Get the best rate on your term deposit

Nothing highlights the contempt the big four banks have for their customers more than the term deposit rates they offer. There’s money to be made getting away from them.

Key Points

  • Big four banks consistently below the best available term deposit rates
  • Depositing with the big four achieves little in the way of safety
  • The ‘specials’ approach can see you end up with extremely low rates

According to the statistics, the bulk of Australian investors’ deposits sit with the big four banks; we’ve driven up their share prices to near, or past, record highs; and we lap up their hybrid issues.

Our media and politicians may attack the ‘big bad banks’ but investors, it seems, love them. They even donate generously to the cause.

If you’ve got, say, $100,000 in a term deposit with a big four bank you’re paying about $500 per annum (or more) for the pleasure. Let’s explain why.


Banks in Australia are governed by the Banking Act and regulated by APRA (Australian Prudential Regulation Authority). This applies to all banks – big or small, local or foreign owned. The complete list can be found on APRA’s website.

One of the key roles of the Banking Act and APRA is to protect depositors from loss. The present Government weakened the protection slightly in 2011 – by allowing banks to issue covered bonds – but deposits still get special treatment as ‘protected accounts’.

In essence this means that, except for covered bond investors, they’re repaid first if a bank strikes trouble.

They also get the Government Guarantee, introduced in 2008 and amended in 2012. The current basic rule is that each investor gets up to $250,000 guaranteed by the Federal Government at each institution (refer details here).

Whether your account is with good old CommBank, with its AA- credit rating, or Investec – the local subsidiary of a BBB- rated South African bank – the AAA rated Federal Government is on the hook[i].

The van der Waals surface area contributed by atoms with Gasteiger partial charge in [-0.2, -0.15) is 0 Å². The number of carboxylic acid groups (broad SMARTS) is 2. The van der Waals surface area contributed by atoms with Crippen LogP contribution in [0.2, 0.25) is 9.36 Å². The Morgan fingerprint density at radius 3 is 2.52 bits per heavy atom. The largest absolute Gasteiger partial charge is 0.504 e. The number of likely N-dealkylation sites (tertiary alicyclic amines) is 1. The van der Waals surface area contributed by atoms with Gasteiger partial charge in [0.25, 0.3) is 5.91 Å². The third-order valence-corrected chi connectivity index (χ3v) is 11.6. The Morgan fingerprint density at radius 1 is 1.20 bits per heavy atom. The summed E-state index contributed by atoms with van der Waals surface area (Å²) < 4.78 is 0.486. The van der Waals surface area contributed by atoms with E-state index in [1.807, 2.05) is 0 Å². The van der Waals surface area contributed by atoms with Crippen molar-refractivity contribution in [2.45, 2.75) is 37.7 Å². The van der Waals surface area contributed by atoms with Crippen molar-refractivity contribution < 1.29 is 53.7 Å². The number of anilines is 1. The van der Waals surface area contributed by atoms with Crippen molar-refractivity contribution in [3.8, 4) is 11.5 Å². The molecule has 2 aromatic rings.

What does this mean for investors?

You need to be comfortable that a Hugo Chavez isn’t going to get control of the Australian parliament and negate the guarantee, or a similar left-field event – which we think is a reasonable assumption. Besides, even a CommBank deposit might not survive that type of event.

Since risk is a level playing field, your chief consideration should be price. Customer service matters a little, but remember we’re talking about banks!

On price, the big four consistently lag behind (leaving aside NAB’s online offshoot UBank). Table 1 compares the best rates shown on with those offered by the big four banks. Occasionally the big four offer up a generous special – for instance, Westpac’s 8% pa for 5 years, in 2009 – but they’re rarely at the top.

Term CommBank Westpac NAB ANZ Best available rate from infochoice Comments
Table 1: Term deposit rates - Comparison of 'Infochoice' vs big four banks
          Rate Institution  
3 months 4.00% 3.00% 4.00% 3.00% 4.40% ADCU, Beirut Hellenic Ubank and Rabo Direct offer 4.35%
6-7 months 4.05% 4.05% 4.10% 4.05% 4.51% Ubank Citibank offer 4.6% but require a special account and credit card
12 months 4.05% 4.05% 4.20% 4.05% 4.50% Ubank ME bank offers 4.55% to union and industry super fund members
3 years 4.50% 4.55% 4.40% 4.45% 4.60% Rabo Direct, Teachers Mutual  
5 years 4.60% 4.65% 4.60% 4.55% 5.00% Rabo Direct  
Note: Rates are those generally available on $100,000 balance with interest paid at maturity, or annually (where relevant).

Why? Because it’s much easier for a CommBank or Westpac to raise wholesale funding than an Investec, or even Bank of Queensland. Plus the big four have got lots of customers and a whole lot of inertia on their side. Many investors just roll their term deposits into the best rate offered by the same bank, instead of looking outside it.

All of this means the big banks can raise deposit money without trying too hard. The Reserve Bank data shows this effect clearly.

Despite offering lower rates, the big four banks hold almost $500bn in household deposits. Rabo and ING – both highly rated global institutions – hold just over $20bn between them.

Astute investors should always be on the lookout for situations where the market has got it wrong. When ANZ can take 5-year term deposits at 4.55% pa at the same time Rabo Direct is offering 5% – a ten per cent difference – Mr Market has failed miserably.

Someone with $250,000 or less can make almost half a per cent per annum with no change in risk, and arguably a reduction of it. The Rabo group is rated AA- by Standard & Poors (the same as the big four) and provides some diversification to Australian investors already in the same boat as the Australian banks when it comes to overexposure to the residential property market.

We have a market where investors, in subordinated notes and convertible hybrids, regularly take a big step up in risk for a small pick-up in rates. In that context it is astonishing that term deposit investors can get half a per cent for free.